Liuzza, Davide (2013) Synchronization and convergence of piecewise smooth systems and networks. [Tesi di dottorato]


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Item Type: Tesi di dottorato
Lingua: English
Title: Synchronization and convergence of piecewise smooth systems and networks
Date: 29 March 2013
Number of Pages: 139
Institution: Università degli Studi di Napoli Federico II
Department: Ingegneria Elettrica e delle Tecnologie dell'Informazione
Scuola di dottorato: Ingegneria dell'informazione
Dottorato: Ingegneria informatica ed automatica
Ciclo di dottorato: 25
Coordinatore del Corso di dottorato:
Di Bernardo,
Date: 29 March 2013
Number of Pages: 139
Uncontrolled Keywords: convergence; discontinuous networks; event-triggered synchronization; contraction theory
Settori scientifico-disciplinari del MIUR: Area 09 - Ingegneria industriale e dell'informazione > ING-INF/04 - Automatica
Date Deposited: 05 Apr 2013 12:14
Last Modified: 22 Jul 2014 11:26
DOI: 10.6092/UNINA/FEDOA/9237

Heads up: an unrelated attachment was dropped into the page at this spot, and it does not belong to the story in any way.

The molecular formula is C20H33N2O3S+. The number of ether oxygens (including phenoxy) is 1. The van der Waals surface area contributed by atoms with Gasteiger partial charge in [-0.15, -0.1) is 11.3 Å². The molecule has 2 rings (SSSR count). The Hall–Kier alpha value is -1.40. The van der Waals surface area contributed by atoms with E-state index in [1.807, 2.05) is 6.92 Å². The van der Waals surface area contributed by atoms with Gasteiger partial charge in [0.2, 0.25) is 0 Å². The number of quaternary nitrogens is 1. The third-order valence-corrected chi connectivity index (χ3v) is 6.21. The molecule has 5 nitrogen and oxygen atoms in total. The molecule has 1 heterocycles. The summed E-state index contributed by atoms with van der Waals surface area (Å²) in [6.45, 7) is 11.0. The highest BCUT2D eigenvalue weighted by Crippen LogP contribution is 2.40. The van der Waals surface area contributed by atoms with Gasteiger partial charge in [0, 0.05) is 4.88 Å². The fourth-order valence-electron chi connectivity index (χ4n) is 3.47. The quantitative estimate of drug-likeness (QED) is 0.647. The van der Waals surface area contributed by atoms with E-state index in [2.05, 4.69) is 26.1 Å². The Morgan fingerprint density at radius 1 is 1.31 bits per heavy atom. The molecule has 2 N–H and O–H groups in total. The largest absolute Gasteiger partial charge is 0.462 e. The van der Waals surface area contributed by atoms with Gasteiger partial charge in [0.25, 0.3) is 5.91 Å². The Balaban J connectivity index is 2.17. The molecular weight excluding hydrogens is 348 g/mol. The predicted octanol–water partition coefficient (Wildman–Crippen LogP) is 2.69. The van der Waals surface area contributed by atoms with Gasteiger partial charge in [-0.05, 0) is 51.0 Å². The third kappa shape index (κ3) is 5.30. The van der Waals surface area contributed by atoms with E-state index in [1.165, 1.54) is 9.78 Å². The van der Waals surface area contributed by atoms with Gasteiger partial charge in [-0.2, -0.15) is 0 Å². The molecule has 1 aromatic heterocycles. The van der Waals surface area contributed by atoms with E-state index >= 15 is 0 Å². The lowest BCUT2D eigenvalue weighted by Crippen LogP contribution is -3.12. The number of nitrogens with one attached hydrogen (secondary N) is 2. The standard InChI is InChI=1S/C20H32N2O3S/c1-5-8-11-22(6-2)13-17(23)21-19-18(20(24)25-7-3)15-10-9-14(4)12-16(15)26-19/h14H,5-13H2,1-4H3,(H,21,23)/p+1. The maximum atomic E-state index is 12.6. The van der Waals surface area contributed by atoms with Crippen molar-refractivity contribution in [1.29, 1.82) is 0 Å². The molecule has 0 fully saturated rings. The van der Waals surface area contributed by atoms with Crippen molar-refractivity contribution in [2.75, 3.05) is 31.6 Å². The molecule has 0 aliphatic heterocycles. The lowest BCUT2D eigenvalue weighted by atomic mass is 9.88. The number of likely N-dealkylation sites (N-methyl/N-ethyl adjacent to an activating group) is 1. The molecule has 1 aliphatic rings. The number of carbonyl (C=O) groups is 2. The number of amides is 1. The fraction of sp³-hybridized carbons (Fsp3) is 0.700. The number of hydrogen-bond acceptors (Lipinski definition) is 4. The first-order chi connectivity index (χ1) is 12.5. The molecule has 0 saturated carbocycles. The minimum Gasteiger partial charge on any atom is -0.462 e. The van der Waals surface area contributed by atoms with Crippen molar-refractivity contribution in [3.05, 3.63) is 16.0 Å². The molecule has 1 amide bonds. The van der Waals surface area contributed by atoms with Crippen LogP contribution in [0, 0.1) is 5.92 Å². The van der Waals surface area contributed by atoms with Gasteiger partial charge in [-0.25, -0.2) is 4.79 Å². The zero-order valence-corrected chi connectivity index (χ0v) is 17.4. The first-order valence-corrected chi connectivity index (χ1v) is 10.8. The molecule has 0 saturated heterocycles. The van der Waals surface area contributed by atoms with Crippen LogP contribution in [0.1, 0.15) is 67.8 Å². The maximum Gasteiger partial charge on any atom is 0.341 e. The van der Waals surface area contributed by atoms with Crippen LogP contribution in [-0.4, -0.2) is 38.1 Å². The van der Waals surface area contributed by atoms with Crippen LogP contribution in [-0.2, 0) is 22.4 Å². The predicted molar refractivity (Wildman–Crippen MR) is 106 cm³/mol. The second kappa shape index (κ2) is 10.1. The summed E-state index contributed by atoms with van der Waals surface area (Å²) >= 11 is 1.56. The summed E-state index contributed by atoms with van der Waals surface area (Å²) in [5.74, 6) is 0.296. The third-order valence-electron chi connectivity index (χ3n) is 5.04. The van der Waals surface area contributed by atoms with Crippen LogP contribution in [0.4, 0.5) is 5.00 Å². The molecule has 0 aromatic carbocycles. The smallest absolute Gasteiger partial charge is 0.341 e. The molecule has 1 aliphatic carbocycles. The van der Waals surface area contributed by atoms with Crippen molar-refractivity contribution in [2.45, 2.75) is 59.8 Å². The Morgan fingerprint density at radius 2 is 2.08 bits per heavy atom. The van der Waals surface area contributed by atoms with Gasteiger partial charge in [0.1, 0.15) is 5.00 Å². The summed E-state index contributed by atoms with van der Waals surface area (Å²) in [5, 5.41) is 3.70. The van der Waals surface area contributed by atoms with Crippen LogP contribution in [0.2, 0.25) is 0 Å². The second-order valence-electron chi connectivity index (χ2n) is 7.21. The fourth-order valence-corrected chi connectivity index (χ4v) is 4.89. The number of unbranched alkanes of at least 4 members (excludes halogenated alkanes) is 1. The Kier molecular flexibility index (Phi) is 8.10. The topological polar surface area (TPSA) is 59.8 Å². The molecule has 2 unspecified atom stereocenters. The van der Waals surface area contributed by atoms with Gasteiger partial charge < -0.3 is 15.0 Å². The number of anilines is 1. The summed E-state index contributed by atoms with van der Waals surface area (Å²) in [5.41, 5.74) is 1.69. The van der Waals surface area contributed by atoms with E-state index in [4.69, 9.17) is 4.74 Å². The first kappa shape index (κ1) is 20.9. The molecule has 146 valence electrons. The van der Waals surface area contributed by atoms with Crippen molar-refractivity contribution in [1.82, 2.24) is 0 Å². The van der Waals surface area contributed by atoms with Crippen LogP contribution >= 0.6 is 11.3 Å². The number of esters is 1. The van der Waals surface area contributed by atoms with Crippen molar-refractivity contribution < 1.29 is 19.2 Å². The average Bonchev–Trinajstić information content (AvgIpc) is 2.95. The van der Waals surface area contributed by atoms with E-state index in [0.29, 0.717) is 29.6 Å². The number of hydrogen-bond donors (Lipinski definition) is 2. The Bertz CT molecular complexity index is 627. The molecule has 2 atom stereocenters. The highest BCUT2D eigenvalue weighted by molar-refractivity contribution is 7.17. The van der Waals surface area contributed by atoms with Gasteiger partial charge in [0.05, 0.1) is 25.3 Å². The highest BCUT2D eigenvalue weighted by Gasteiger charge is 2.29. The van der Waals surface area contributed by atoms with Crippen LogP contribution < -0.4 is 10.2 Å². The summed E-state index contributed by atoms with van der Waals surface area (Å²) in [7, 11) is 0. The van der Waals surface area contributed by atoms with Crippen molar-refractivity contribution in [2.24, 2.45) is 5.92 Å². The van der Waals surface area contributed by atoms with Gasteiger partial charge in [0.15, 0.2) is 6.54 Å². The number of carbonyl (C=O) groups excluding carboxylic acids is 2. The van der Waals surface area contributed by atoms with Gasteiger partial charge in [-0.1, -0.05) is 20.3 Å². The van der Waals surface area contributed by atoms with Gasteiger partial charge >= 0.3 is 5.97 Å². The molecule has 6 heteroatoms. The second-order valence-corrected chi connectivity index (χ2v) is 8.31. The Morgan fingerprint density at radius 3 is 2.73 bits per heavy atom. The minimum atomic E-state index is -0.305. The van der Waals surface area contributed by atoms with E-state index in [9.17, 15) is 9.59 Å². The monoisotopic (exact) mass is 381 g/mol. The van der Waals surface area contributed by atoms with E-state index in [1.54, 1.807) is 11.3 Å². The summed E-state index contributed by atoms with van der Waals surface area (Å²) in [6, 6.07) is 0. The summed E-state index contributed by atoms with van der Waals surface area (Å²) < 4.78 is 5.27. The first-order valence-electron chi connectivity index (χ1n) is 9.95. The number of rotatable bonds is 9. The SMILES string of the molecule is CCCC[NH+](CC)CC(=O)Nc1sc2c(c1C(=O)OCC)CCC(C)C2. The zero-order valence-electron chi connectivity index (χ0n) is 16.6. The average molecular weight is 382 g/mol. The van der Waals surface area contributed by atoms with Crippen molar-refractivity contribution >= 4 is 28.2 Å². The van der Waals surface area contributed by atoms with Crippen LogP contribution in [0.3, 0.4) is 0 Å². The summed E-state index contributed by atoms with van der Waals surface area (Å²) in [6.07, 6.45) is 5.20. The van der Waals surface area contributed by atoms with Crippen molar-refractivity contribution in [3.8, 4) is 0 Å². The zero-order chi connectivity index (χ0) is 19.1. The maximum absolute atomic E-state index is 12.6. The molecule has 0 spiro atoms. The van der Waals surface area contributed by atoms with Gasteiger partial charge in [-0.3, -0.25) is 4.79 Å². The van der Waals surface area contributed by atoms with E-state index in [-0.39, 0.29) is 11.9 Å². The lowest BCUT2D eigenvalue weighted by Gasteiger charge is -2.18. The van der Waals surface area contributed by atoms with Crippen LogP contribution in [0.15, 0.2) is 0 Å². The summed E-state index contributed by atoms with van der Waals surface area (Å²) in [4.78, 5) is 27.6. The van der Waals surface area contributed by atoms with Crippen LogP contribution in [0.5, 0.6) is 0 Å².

In this thesis the study of convergence of piecewise smooth systems and discontinuous dynamical networks is considered. The contributions of the thesis are related both in the investigation of synchronization of networks with discontinuities in the agents's dynamics or in the inter-agents communication and in the investigation of incremental stability of nonsmooth systems. In particular, a framework for the study of synchronization when the nodes' dynamics may be both piecewise smooth and/or nonidentical across the network is presented. The analysis is performed using nonsmooth analysis tools, in particular set-valued Lyapunov functions. In this way, sufficient conditions are derived in order to guarantee global bounded synchronization, with analytical expression of the estimates of the synchronization bound and of the minimum coupling strength required to achieve synchronization. Different hypotheses on the heterogeneity of the agents' dynamics is considered, and the analysis is conducted both for linear and nonlinear coupling protocols. Differently from the few results available in the literature, boundedness of trajectories of the coupled systems is not required a priori, as well as any condition of synchrony among switching signals. Referring to the networks where discontinuities are present at the level of the communication among the agents, in the thesis novel event-triggered control strategies are developed. Such distributed algorithms are able to synchronize networks of general Lipschitz nonlinear systems. The results represent an innovative contribution on the existing literature for two main reasons. The existing literature considers only synchronization of integrators or linear systems and the control signals and communication signals are not both simultaneously piecewise constant, which is instead guaranteed in the developed strategies. Furthermore, a strategy able to guarantee a lower bound for the inter-event times between consecutive updates of the control law is proposed. More in detail, the considered strategy is model based and each node uses the dynamical model of its neighbours to predict their evolution and evaluate the triggering events. Both the cases of exact and not exact information of the neighbours' dynamical model are addressed and synchronization is analytically proven in both the cases. Furthermore, Zeno behaviour are excluded. The focus on the convergence properties and on the incremental stability of nonsmooth dynamical systems leads in the thesis to extend contraction theory, which is a tool used in the literature to address incremental exponential stability of smooth systems. In particular, the extension of such tool to the class of time switching non differentiable dynamical systems which satisfy Caratheodory conditions for the existence and uniqueness of a solution is considered. More in detail, it is proved that infinitesimal contraction of each mode of a switched system of interest gives a sufficient condition for global exponential convergence of trajectories towards each other. Such extension can be related with analogous results already present in the literature for convergent systems, which instead make use of Lyapunov conditions. The results are then used to develop smooth and piecewise smooth distributed protocols to coordinate and synchronize networks of piecewise smooth agents. Furthermore, the open problem of proving incremental stability of Filippov systems is introduced and preliminary results are given for the case of planar systems. All the results in the thesis are analytically proven and illustrated via a set of representative numerical examples.

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